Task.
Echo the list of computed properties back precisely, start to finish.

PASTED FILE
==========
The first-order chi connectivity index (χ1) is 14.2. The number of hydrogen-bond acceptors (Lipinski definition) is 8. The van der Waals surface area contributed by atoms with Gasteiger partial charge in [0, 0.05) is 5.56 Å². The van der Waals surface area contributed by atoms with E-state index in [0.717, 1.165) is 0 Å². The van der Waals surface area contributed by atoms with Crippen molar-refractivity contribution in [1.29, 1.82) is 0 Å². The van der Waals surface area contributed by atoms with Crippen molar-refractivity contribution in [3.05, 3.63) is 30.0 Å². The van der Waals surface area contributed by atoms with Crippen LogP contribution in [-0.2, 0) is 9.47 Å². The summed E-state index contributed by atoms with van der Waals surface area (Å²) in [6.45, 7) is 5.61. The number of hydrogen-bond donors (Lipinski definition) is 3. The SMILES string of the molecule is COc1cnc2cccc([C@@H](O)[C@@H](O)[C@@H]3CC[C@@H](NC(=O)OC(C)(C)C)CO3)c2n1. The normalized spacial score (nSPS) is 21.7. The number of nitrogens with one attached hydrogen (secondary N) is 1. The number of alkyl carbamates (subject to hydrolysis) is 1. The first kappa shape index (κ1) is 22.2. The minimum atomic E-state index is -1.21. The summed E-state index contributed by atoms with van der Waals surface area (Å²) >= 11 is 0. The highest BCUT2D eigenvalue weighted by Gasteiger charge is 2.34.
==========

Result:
The first-order chi connectivity index (χ1) is 14.2. The number of hydrogen-bond acceptors (Lipinski definition) is 8. The van der Waals surface area contributed by atoms with Gasteiger partial charge in [0, 0.05) is 5.56 Å². The van der Waals surface area contributed by atoms with E-state index in [0.717, 1.165) is 0 Å². The van der Waals surface area contributed by atoms with Crippen molar-refractivity contribution in [1.29, 1.82) is 0 Å². The van der Waals surface area contributed by atoms with Crippen molar-refractivity contribution in [3.05, 3.63) is 30.0 Å². The van der Waals surface area contributed by atoms with Crippen LogP contribution in [-0.2, 0) is 9.47 Å². The summed E-state index contributed by atoms with van der Waals surface area (Å²) in [6.45, 7) is 5.61. The number of hydrogen-bond donors (Lipinski definition) is 3. The SMILES string of the molecule is COc1cnc2cccc([C@@H](O)[C@@H](O)[C@@H]3CC[C@@H](NC(=O)OC(C)(C)C)CO3)c2n1. The normalized spacial score (nSPS) is 21.7. The number of nitrogens with one attached hydrogen (secondary N) is 1. The number of alkyl carbamates (subject to hydrolysis) is 1. The first kappa shape index (κ1) is 22.2. The minimum atomic E-state index is -1.21. The summed E-state index contributed by atoms with van der Waals surface area (Å²) >= 11 is 0. The highest BCUT2D eigenvalue weighted by Gasteiger charge is 2.34.